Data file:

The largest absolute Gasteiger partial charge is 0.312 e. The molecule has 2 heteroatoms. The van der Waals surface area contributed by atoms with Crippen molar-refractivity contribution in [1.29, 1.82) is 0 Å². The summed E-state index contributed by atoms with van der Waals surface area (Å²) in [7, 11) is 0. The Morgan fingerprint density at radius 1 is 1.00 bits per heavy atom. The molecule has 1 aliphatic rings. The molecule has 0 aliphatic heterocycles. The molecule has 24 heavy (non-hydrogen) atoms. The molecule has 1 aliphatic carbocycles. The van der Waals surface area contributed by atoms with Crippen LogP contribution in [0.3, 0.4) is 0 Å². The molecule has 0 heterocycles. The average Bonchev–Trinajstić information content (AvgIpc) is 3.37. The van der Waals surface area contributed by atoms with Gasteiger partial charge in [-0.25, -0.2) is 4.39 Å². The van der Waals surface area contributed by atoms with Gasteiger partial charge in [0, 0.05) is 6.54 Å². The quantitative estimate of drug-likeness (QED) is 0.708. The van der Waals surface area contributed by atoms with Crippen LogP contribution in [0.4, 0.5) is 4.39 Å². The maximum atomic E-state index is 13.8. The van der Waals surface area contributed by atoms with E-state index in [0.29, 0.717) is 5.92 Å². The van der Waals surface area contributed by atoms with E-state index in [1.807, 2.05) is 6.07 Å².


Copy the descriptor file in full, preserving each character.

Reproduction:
The largest absolute Gasteiger partial charge is 0.312 e. The molecule has 2 heteroatoms. The van der Waals surface area contributed by atoms with Crippen molar-refractivity contribution in [1.29, 1.82) is 0 Å². The summed E-state index contributed by atoms with van der Waals surface area (Å²) in [7, 11) is 0. The Morgan fingerprint density at radius 1 is 1.00 bits per heavy atom. The molecule has 1 aliphatic rings. The molecule has 0 aliphatic heterocycles. The molecule has 24 heavy (non-hydrogen) atoms. The molecule has 1 aliphatic carbocycles. The van der Waals surface area contributed by atoms with Crippen LogP contribution in [0.3, 0.4) is 0 Å². The molecule has 0 heterocycles. The average Bonchev–Trinajstić information content (AvgIpc) is 3.37. The van der Waals surface area contributed by atoms with Gasteiger partial charge in [-0.25, -0.2) is 4.39 Å². The van der Waals surface area contributed by atoms with Gasteiger partial charge in [0, 0.05) is 6.54 Å². The quantitative estimate of drug-likeness (QED) is 0.708. The van der Waals surface area contributed by atoms with Crippen LogP contribution in [0.4, 0.5) is 4.39 Å². The maximum atomic E-state index is 13.8. The van der Waals surface area contributed by atoms with E-state index in [0.29, 0.717) is 5.92 Å². The van der Waals surface area contributed by atoms with E-state index in [1.807, 2.05) is 6.07 Å².